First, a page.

During this period of questioning I had some dark days. Days when I wondered what was the point of it all. Maybe it was better not to be than to be gay? Luckily these days were few and far between but I know that others have suffered more deeply with their own feelings of confusion and questioning.

In the end, I found the answer. I was born this way. It never crossed my mind that it was a choice; that in some way I had chosen to be gay. What teenager would choose such a challenging path? I was born this way. My upbringing was not the cause, my soul was not bad and I definitely wasn’t being punished. I was born this way. It’s as simple as that. There is no other reason or further questioning needed.

I hope that by sharing my experience, others who are going through or have been through this process will see that a part of self-acceptance is undergoing a period of questioning. The greatest relief is discovering and then believing that you are the way you are because that is the way that God or nature or the universe intended you to be.

Read Rule No.1: There are no rules (except for one)

Photo Credit: Benjamin Eidem by Stefan Zchernitz

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RULE NO.10: BEWARE OF LATE ON-SET ADOLESCENCE

Gay Youth

I’ve coined a new disorder that affects many gay men. It’s called “Late On-Set Adolescence”  and although I’m sure someone has already conducted a study into this phenomenon, I think that it is still widely undiagnosed. 

“Late On-Set Adolescence” (LOA) is the result of gay men having to hide their sexuality throughout their formative development years and missing out on the same experiences as their straight counterparts (sexual exploration, dating, forming friendship groups with likeminded peers etc). In doing so they experience a self-identity growth period that is not indicative of their true self. Whey they finally come out of the closet, they go through a second adolescence whereby they learn about their sexuality, experience sexual contact with the same-sex for the first time, begin dating, find similar friends, go out to gay venues, become more focused on their appearance and experiment with drugs etc. This may happen when they are 18 or 25 or 35 or 50 but for most gay men I know who have been closeted, it does happen at some stage. During this stage, gay men often find themselves drawn to other men who are experiencing LOA and this is one of the reasons that you see groups of friends who are of mixed ages; the 30 year old who socialises with 18 years olds, the 50 year old who hangs out with guys in their ’20s.

LOA is a period of experimentation and self discovery that gay men must experience. It can be an amazing time for growth and self acceptance but conversely, just like acne during puberty, there are down sides. Some men become fixated with “making up for lost time” and take their sexual experimentation to a whole new level, sleeping with many different partners and becoming obsessed with the pursuit of sex. Although I am a strong advocate for (safe) sex and sexual exploration, I believe  that any excessive behaviour is unhealthy and detrimental to one’s happiness.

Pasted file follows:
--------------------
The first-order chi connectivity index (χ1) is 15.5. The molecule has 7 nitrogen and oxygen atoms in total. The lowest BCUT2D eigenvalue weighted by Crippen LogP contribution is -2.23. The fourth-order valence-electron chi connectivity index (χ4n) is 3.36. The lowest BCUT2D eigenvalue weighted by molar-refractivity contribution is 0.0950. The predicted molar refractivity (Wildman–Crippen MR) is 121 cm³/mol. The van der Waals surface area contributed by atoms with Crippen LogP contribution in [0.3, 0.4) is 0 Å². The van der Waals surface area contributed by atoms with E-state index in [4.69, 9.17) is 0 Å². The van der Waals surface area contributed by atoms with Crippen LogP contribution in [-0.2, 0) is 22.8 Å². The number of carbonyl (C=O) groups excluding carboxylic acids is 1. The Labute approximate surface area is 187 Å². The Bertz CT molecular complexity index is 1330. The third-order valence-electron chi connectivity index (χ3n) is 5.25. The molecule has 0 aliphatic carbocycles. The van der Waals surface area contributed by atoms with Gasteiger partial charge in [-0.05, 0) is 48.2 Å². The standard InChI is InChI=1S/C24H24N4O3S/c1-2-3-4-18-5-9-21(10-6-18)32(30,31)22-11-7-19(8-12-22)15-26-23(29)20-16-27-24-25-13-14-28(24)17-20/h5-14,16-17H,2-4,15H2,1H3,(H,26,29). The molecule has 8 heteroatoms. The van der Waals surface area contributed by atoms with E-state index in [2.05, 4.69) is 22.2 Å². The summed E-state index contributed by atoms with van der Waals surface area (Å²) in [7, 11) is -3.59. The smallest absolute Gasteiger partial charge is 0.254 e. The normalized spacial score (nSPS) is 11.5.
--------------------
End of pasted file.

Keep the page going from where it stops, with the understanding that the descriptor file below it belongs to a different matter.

Also, during this period one might see gay men become cliquey and “bitchy”, enjoying the drama that comes with dating, sleeping around and making new friends. Often their social lives become reminiscent of a high school playground with cattiness, drama and fighting. These traits are particularly unpleasant and contribute to the stereotype of gay men being bitchy queens.

For many, this period is short lived as they move into the next phase of deeper “inner” self discovery.  The problem arises however when gay men become stuck in LOA, when they sacrifice ambition for trivial pursuits such as time in the gym or on the dance floor or finding their next sexual conquest. They may mature in age but  they seem to always be chasing the next  guy who is experiencing LOA (perhaps in order to avoid growing up and facing the next stage of develpment?). You’ll notice these guys as the 30/40 somethings who still dress like teenagers (revealing singlets, short shorts, baseball caps and high tops) and always appear to be dating or surrounded by younger guys.

The cure for LOA is self-acceptance as soon as possible. Gay boys should be encouraged to experience adolescence when it was intended for them to do so. The most well-rounded gay men that I know are the those who “came out” the earliest or didn’t need to come out at all. As society becomes more accepting of homosexuality, it is my hope that more gay men learn to accept their sexuality at a younger age and eventually LOA will simply be ‘A’.

Photo credit: Willy Vanderperre

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RULE NO.8: IF IT MAKES YOU FEEL BAD THEN STOP DOING IT

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When do you feel the worst about yourself?

At the gym?

When you check Instagram or Facebook?

When reading gay men’s magazines?

When you’re at a nightclub?

When you log onto Grindr?

When you hang out with certain “friends”?

When watching porn?

Why don’t you….

Change gyms? Or try yoga?

Delete Instagram? Unfollow certain people? Limit your time on Facebook?

Read a book instead of buying a magazine?

Do something different on a Saturday night?  Stay in with one person you really like and watch crappy TV?

Delete Grindr? Approach the hot guy in the street?

Stop spending time with people who make you feel bad and make new friends?

Watch an inspiring lecture online instead of porn? Ted.com is a good place to start.

It can be hard to pull yourself away from things that make you feel bad. Some may call it an addiction to pain while others may say it’s a result of self loathing but whatever it may be it’s certainly something that we’ve all experienced. The knowing that you’re making yourself feel worse but being unable to stop yourself. The worse you feel, the more you do it. Does this sound familiar?

Challenge: For one week DO NOT log onto Instagram or Facebook, DO NOT go out to clubs, bars or social venues you frequent regularly (unless they make you happy), DO NOT spend time with anyone who has made you feel bad in the past , DO NOT use Grindr and DO NOT look at porn. I did. And after one week the results were amazing. I felt more relaxed, less anxious and most importantly my self-esteem was lifted. This may sound like a late night infomercial but the only thing I’m selling is an easy approach to increasing your happiness (and it’s free).

There is much scope for discussion on this topic but in the meantime, take an inventory of all the things that lower your self-esteem or make you feel bad about yourself and for one week, just one week, commit to not indulging in any of them. Let me know the outcome.

What makes you feel bad about yourself? Did avoiding these things for a week make you feel any different?

Photo Credit: Baptiste Radufe by Serge Leblon